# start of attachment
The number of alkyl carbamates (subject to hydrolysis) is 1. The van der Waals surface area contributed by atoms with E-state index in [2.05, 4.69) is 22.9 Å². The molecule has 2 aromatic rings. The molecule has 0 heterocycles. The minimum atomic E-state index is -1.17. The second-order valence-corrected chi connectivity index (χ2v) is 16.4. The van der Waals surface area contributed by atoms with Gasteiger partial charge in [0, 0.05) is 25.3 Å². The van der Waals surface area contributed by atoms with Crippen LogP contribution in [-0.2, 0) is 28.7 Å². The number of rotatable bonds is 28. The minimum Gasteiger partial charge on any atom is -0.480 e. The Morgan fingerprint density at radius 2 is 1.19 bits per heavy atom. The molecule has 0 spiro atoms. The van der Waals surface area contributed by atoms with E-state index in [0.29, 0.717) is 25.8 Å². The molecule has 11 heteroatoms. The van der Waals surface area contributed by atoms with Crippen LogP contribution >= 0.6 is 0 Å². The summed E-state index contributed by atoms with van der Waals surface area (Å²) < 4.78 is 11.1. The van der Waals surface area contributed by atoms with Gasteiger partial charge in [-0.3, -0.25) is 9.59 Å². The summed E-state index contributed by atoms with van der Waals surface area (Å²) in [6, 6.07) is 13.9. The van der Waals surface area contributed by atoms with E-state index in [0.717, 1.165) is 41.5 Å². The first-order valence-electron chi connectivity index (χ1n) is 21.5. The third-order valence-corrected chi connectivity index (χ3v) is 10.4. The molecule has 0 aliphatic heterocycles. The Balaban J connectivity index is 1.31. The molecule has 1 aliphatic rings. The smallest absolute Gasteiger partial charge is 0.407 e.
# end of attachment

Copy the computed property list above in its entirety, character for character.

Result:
The number of alkyl carbamates (subject to hydrolysis) is 1. The van der Waals surface area contributed by atoms with E-state index in [2.05, 4.69) is 22.9 Å². The molecule has 2 aromatic rings. The molecule has 0 heterocycles. The minimum atomic E-state index is -1.17. The second-order valence-corrected chi connectivity index (χ2v) is 16.4. The van der Waals surface area contributed by atoms with Gasteiger partial charge in [0, 0.05) is 25.3 Å². The van der Waals surface area contributed by atoms with Crippen LogP contribution in [-0.2, 0) is 28.7 Å². The number of rotatable bonds is 28. The minimum Gasteiger partial charge on any atom is -0.480 e. The Morgan fingerprint density at radius 2 is 1.19 bits per heavy atom. The molecule has 0 spiro atoms. The van der Waals surface area contributed by atoms with E-state index in [0.29, 0.717) is 25.8 Å². The molecule has 11 heteroatoms. The van der Waals surface area contributed by atoms with Crippen LogP contribution >= 0.6 is 0 Å². The summed E-state index contributed by atoms with van der Waals surface area (Å²) < 4.78 is 11.1. The van der Waals surface area contributed by atoms with Gasteiger partial charge in [-0.3, -0.25) is 9.59 Å². The summed E-state index contributed by atoms with van der Waals surface area (Å²) in [6, 6.07) is 13.9. The van der Waals surface area contributed by atoms with E-state index in [0.717, 1.165) is 41.5 Å². The first-order valence-electron chi connectivity index (χ1n) is 21.5. The third-order valence-corrected chi connectivity index (χ3v) is 10.4. The molecule has 0 aliphatic heterocycles. The Balaban J connectivity index is 1.31. The molecule has 1 aliphatic rings. The smallest absolute Gasteiger partial charge is 0.407 e.